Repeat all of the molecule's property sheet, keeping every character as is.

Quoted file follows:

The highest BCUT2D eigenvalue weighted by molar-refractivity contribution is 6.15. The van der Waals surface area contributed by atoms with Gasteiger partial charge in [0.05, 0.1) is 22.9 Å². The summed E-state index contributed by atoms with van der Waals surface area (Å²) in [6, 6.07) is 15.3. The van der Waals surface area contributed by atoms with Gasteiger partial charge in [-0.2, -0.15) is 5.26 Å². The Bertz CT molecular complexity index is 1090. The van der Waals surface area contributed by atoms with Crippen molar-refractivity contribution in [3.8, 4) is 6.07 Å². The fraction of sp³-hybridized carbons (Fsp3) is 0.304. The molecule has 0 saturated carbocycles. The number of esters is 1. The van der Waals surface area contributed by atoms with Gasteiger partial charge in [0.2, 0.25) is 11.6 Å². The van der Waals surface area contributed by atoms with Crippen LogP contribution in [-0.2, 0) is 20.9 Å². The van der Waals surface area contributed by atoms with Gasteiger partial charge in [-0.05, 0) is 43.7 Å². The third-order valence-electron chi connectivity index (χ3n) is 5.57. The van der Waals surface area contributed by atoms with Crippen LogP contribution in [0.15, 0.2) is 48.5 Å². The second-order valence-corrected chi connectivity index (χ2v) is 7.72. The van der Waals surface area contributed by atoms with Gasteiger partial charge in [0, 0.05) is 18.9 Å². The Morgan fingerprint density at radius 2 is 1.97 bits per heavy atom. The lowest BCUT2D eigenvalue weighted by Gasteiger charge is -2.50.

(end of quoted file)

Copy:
The highest BCUT2D eigenvalue weighted by molar-refractivity contribution is 6.15. The van der Waals surface area contributed by atoms with Gasteiger partial charge in [0.05, 0.1) is 22.9 Å². The summed E-state index contributed by atoms with van der Waals surface area (Å²) in [6, 6.07) is 15.3. The van der Waals surface area contributed by atoms with Gasteiger partial charge in [-0.2, -0.15) is 5.26 Å². The Bertz CT molecular complexity index is 1090. The van der Waals surface area contributed by atoms with Crippen molar-refractivity contribution in [3.8, 4) is 6.07 Å². The fraction of sp³-hybridized carbons (Fsp3) is 0.304. The molecule has 0 saturated carbocycles. The number of esters is 1. The van der Waals surface area contributed by atoms with Gasteiger partial charge in [0.2, 0.25) is 11.6 Å². The van der Waals surface area contributed by atoms with Crippen LogP contribution in [-0.2, 0) is 20.9 Å². The van der Waals surface area contributed by atoms with Gasteiger partial charge in [-0.05, 0) is 43.7 Å². The third-order valence-electron chi connectivity index (χ3n) is 5.57. The van der Waals surface area contributed by atoms with Crippen LogP contribution in [0.15, 0.2) is 48.5 Å². The second-order valence-corrected chi connectivity index (χ2v) is 7.72. The van der Waals surface area contributed by atoms with Gasteiger partial charge in [0, 0.05) is 18.9 Å². The Morgan fingerprint density at radius 2 is 1.97 bits per heavy atom. The lowest BCUT2D eigenvalue weighted by Gasteiger charge is -2.50.